Question: Implementing the organizational matrix

Our multi-location office/ store equipment firm is organized around 3 axes:

1 Site (office location),
2 Client account (small business, retail, corporate) and
3 Function (sales, installation, service, etc)

So, far we have grown with a lot of autonomy for the Site... almost like a franchise. Now, to realize efficiencies and service bigger clients, we are considering creating a matrix.

Individual teams at every site will continue to roll-up under the Site GM, but also have dual-reporting to a functional or account head located at HQ.

This is a simplification of our plan, but our main concern is how to have Site GMs buy into this plan... which, in a way, reduces their autonomy and powers.

6 Expert Insights

While you see the value in the matrix and the company at large, what I don't see you articulating is what's in it for the Site GM's to change on a personal level. You mentioned they would have their autonomy reduced as is often the case with expansion where standards of performance and delivery are now required in order to maintain Brand.

What I'm wondering is what conversations you've had with the GM's?  What if you put the problem to them to solve instead of trying to put together a pre-packaged vision you have to then sell. When people solve the problems there's a higher degree of ownership than there is in mere buy-in.  Neuroscience tells us that endorphins are released in the brain when someone solves the when your GM"s solve it, they get the 'buzz' of having solved the scenario. This adds to their willingness to endorse it. In addition the inclusion of them in the situation speaks to a larger vision of collaboration that will be required it the company is going to grow.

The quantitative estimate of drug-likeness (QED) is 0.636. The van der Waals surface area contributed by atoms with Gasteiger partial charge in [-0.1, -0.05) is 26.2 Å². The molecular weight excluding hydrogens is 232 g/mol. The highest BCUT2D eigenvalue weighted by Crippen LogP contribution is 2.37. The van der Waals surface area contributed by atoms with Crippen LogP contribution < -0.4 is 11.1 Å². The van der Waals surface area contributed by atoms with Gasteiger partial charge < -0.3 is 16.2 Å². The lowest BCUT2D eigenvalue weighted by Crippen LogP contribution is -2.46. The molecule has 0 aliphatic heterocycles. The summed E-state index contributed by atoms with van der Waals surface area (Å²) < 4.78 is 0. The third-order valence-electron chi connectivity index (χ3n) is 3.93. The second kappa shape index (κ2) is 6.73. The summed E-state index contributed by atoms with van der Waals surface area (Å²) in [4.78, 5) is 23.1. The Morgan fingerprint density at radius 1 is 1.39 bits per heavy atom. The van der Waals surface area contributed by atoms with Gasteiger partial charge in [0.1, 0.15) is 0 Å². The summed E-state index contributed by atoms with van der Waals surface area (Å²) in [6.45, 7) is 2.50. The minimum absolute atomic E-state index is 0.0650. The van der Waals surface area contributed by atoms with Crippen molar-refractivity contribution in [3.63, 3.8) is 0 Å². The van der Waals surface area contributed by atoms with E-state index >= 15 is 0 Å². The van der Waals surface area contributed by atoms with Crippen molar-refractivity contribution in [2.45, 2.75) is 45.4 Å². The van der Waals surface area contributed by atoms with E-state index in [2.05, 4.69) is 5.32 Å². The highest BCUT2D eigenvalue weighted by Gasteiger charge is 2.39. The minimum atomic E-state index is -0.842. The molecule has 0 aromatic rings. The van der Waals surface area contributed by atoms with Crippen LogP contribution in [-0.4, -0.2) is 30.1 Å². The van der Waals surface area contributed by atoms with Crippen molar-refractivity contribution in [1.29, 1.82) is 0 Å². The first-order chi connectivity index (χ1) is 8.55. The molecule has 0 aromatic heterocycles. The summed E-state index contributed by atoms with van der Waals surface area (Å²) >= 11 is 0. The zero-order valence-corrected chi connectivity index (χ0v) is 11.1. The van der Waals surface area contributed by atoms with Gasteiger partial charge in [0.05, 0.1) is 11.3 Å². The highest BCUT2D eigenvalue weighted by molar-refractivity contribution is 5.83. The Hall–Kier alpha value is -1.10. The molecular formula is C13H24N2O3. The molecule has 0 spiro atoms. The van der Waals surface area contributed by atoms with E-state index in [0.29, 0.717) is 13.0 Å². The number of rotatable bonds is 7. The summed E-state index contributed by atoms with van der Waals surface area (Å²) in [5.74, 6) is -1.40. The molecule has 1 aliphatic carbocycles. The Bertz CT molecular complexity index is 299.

Lastly, when someone solves their own situation, it's organically more sustainable since the solution is born from the system that will need to employ it.

What's in it for them?  (The Site GMs).  That will be the first hurdle to overcome in order to to gain buy-in.  Does this plan provide the sites with more resources or more productivity - or does it mean that they will be in a continual battle with the HQ functional/account head?  Clear roles, responsibilities, and reporting relationships among HQ and the sites will be extremely important.

You will want to have all Site GMs and functional/account heads buy into a single corporate vision.  Operating values will need to be identified.  Goals will need to be clearly defined - and both Site GM and Functional/Account heads will need to be held equally accountable.

Engage your site GMs in this discussion as soon as possible.  And include the functional/account heads also.  Don't create a plan and then announce.  Rather - involve.  You well know that it is much easier to "stomach" a change of your own making.

Good luck!

You mention dual-reporting to a functional head - if by "functional" you mean "process owner," then I applaud you for your intuitive foresight. In the field of process management, this is a common matrix management structure, and one that tends to work well, without diminishing a General Manager's autonomy.

GMs, as hierarchical managers, are interested in managing many aspects of an individual's career - hiring, development, compensation, appraising, and sometimes terminating. A matrix structure where an individual also maintains a process owner (PO) diminishes none of that capacity, while occasionally sharing appraisal responsibilities between GM and PO.

What makes this matrix arrangement worthwhile is the different mindset of the Process Owner - he/she is interested in the [external] customer, who provides revenue and profits for a viable organization. Focusing on the organization's various core processes ensures that the customer is well-served by the process workers, who collectively report to multiple GMs. Thus, the process worker is "served" by a GM who is interested in his/her career, and by a PO who emphasizes the importance of keeping the customer satisfied.